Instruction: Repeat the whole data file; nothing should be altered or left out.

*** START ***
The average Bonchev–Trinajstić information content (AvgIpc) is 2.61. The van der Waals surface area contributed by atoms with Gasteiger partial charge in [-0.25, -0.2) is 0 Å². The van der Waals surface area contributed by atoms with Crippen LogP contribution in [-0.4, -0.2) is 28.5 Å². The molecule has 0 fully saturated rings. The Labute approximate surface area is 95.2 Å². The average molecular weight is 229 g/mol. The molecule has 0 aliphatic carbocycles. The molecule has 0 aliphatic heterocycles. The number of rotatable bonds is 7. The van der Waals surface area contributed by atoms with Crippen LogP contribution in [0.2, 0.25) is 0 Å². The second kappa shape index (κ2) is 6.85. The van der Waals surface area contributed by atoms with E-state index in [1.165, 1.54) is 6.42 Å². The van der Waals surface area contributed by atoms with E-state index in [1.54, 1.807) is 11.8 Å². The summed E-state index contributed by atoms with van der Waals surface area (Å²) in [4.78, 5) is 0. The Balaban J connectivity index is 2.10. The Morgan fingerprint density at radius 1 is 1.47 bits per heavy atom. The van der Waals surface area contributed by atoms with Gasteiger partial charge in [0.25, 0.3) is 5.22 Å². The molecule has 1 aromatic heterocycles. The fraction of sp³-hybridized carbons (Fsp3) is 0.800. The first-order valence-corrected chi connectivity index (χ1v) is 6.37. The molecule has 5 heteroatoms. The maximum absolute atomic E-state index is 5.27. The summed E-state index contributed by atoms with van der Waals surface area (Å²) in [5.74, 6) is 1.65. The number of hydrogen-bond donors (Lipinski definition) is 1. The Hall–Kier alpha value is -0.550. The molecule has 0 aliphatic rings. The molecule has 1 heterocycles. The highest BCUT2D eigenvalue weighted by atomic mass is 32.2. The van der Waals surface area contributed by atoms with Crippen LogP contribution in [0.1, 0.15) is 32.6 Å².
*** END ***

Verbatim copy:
The average Bonchev–Trinajstić information content (AvgIpc) is 2.61. The van der Waals surface area contributed by atoms with Gasteiger partial charge in [-0.25, -0.2) is 0 Å². The van der Waals surface area contributed by atoms with Crippen LogP contribution in [-0.4, -0.2) is 28.5 Å². The molecule has 0 fully saturated rings. The Labute approximate surface area is 95.2 Å². The average molecular weight is 229 g/mol. The molecule has 0 aliphatic carbocycles. The molecule has 0 aliphatic heterocycles. The number of rotatable bonds is 7. The van der Waals surface area contributed by atoms with Crippen LogP contribution in [0.2, 0.25) is 0 Å². The second kappa shape index (κ2) is 6.85. The van der Waals surface area contributed by atoms with E-state index in [1.165, 1.54) is 6.42 Å². The van der Waals surface area contributed by atoms with E-state index in [1.54, 1.807) is 11.8 Å². The summed E-state index contributed by atoms with van der Waals surface area (Å²) in [4.78, 5) is 0. The Balaban J connectivity index is 2.10. The Morgan fingerprint density at radius 1 is 1.47 bits per heavy atom. The van der Waals surface area contributed by atoms with Gasteiger partial charge in [0.25, 0.3) is 5.22 Å². The molecule has 1 aromatic heterocycles. The fraction of sp³-hybridized carbons (Fsp3) is 0.800. The first-order valence-corrected chi connectivity index (χ1v) is 6.37. The molecule has 5 heteroatoms. The maximum absolute atomic E-state index is 5.27. The summed E-state index contributed by atoms with van der Waals surface area (Å²) in [5.74, 6) is 1.65. The number of hydrogen-bond donors (Lipinski definition) is 1. The Hall–Kier alpha value is -0.550. The molecule has 0 aliphatic rings. The molecule has 1 heterocycles. The highest BCUT2D eigenvalue weighted by atomic mass is 32.2. The van der Waals surface area contributed by atoms with Crippen LogP contribution in [0.1, 0.15) is 32.6 Å².